This calls for cherry (or grape) tomatoes, and PLEASE don’t substitute regular! Those perfect little tomatoes have so much sweetness when they are baked, and regular tomatoes don’t cut it. Also, I have some OCD tendencies, one of them being that I can’t stomach the yucky, slimy, seed-y parts of the tomatoes, so during naptime I will literally spend half an hour squeezing all that stuff out of my teeny tiny tomato halves. But if it doesn’t bother you, please don’t take the time. I’m weird, and I know it.
Caprese Pasta Casserole

1 lb grape tomatoes, halved (and seeded, if preferred)
4 oz fresh mozzarella
1 bunch fresh basil leaves, chopped
1-2 cups cooked and shredded chicken
2 ½ cups uncooked, whole wheat pasta
1 ¼ cups your favorite tomato sauce
½ cup half and half
*1 tbsp parmesan cheese (optional)

            Sometime earlier in the day, chop (and seed?) the tomatoes. Cook and shred the chicken. Chop half of the mozzarella into very small pieces, so it will be evenly distributed throughout the dish. Slice in the other half of the mozzarella into very thin slices – these will go on top of the casserole. It doesn’t seem like much cheese, but fresh mozzarella is higher in fat, and a little goes a long way, as long as you use it wisely.

            Also chop the fresh basil leaves into small ribbons. The “official” way to do this is chiffonade, which sounds fancy, but is very easy to do and actually easier to do than just randomly chopping the leaves. Once I have the basil cut, I put it in a small plastic bag, and it will keep for a few hours before I have to use it, but it won’t last too much longer.
            Cook the pasta to the doneness you prefer. 2 ½ cups worked great for shell pasta, but if you are using penne or curly pasta, the measurements might have to be a little different to get the right amount. Experiment. 
            Once the pasta is done and drained, heat the tomato sauce in a saucepan over medium heat until it’s warm. Add the half and half and combine. Dump in the pasta, chicken, tomatoes, CHOPPED mozzarella, and the basil leaves, and stir well.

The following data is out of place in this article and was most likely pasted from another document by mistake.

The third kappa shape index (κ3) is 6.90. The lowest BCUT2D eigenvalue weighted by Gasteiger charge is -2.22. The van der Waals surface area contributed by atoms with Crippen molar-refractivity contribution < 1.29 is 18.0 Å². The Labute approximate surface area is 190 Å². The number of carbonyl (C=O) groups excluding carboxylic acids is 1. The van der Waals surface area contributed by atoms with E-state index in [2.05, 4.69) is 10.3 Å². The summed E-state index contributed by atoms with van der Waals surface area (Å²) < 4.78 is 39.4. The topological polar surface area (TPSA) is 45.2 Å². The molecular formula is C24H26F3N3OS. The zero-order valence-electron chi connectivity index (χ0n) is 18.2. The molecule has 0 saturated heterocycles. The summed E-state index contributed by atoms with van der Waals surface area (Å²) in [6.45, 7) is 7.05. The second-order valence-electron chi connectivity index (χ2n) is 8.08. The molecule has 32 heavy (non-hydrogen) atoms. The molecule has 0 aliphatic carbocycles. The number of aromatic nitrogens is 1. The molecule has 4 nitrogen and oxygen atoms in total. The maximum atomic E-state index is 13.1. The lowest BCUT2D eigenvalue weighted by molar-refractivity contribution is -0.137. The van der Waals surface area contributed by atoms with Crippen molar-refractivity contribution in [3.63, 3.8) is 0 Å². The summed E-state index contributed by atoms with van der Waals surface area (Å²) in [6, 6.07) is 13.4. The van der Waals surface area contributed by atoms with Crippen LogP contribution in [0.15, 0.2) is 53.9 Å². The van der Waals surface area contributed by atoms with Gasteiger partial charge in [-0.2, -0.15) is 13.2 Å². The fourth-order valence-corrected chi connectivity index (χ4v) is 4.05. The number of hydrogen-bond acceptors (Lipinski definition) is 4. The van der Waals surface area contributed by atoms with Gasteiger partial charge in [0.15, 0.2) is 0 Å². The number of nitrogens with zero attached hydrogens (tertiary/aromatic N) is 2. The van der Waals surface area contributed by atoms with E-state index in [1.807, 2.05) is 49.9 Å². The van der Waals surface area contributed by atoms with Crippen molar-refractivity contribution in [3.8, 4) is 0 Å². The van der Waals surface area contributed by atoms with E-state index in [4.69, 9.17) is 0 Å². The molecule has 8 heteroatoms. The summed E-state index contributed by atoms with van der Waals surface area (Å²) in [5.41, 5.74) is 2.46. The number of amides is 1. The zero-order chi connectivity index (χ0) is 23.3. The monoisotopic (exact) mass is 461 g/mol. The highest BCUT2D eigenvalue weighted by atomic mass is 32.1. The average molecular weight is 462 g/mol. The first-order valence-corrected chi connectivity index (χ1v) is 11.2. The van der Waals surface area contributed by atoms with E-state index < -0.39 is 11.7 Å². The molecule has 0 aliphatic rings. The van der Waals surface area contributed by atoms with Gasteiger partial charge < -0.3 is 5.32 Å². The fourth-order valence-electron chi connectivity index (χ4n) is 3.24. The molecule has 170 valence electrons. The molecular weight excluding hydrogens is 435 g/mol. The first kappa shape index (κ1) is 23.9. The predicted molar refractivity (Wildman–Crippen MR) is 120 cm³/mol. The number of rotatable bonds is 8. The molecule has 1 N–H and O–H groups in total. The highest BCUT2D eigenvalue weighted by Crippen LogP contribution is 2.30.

Pour into sprayed baking dish, and top with the SLICED mozzarella (and parmesan, if you'd like). 
           Bake for 25 minutes at 350 degrees. Remove and let sit for 5-10 minutes before serving.
            Again, not the prettiest picture, but it works =) Couple of notes: this makes about 3 meals for the three (2 ½) of us, especially if we have a salad along with it (which we always do). In my opinion, 1 lb of grape tomatoes is barely enough to get by, but I really, really like tomatoes. I’d love to try adding some cooked mushrooms to this, or maybe some other vegetables, but I haven’t done it yet. Let me know if you do!

            Don’t be put off by the fresh mozzarella and the half and half. The amounts are small enough that the fat content per serving isn’t thrown out of proportion at all. I considered using skim milk instead of the half and half, but the consistency and the flavor just isn’t the same. And 4 oz of mozzarella is the same as half a bag of pre-shredded, or 1 cup. Really not as much as it seems. If you make any other changes and they work, let me know! Enjoy!

Saturday, April 9, 2011

UPDATE: Banana Nut Muffins

Just a quick update on one of my recipes. I recently made the banana nut muffins again, but since they were so dry last time, I did a few things differently: 1) I changed and added a few ingredients, and 2) I did NOT over-bake them.

So, if you haven't tried them already, try them now! They are very healthy (as far as I have calculated), and perfect for breakfast, if you are getting sick of the cereal and milk routine (I know I am).

Let me know what you think! =)

Sunday, April 3, 2011

Cilantro Ranch Dressing

Have you ever been to one of those popular Mexican restaurants (Bajio, Café Rio, Costa Vida, etc.), and tasted the amazing cilantro ranch dressings that they have there? With very, very little trouble, I made basically the same thing. Simple, quick, low-fat, and awesome.

Most recipes call for sour cream, buttermilk, mayo, and ranch dressing mix, and are very high in fat. We have a favorite ranch dressing that we buy from a local diner-type restaurant that has all those things in it, but is also low-fat (although you’d never tell from the taste of it). I decided to use that as a base instead of buying all the ingredients separately, and it was perfect! Make as much or as little as you want, and vary the amount of the ingredients according to your preferences.
Cilantro-Ranch Dressing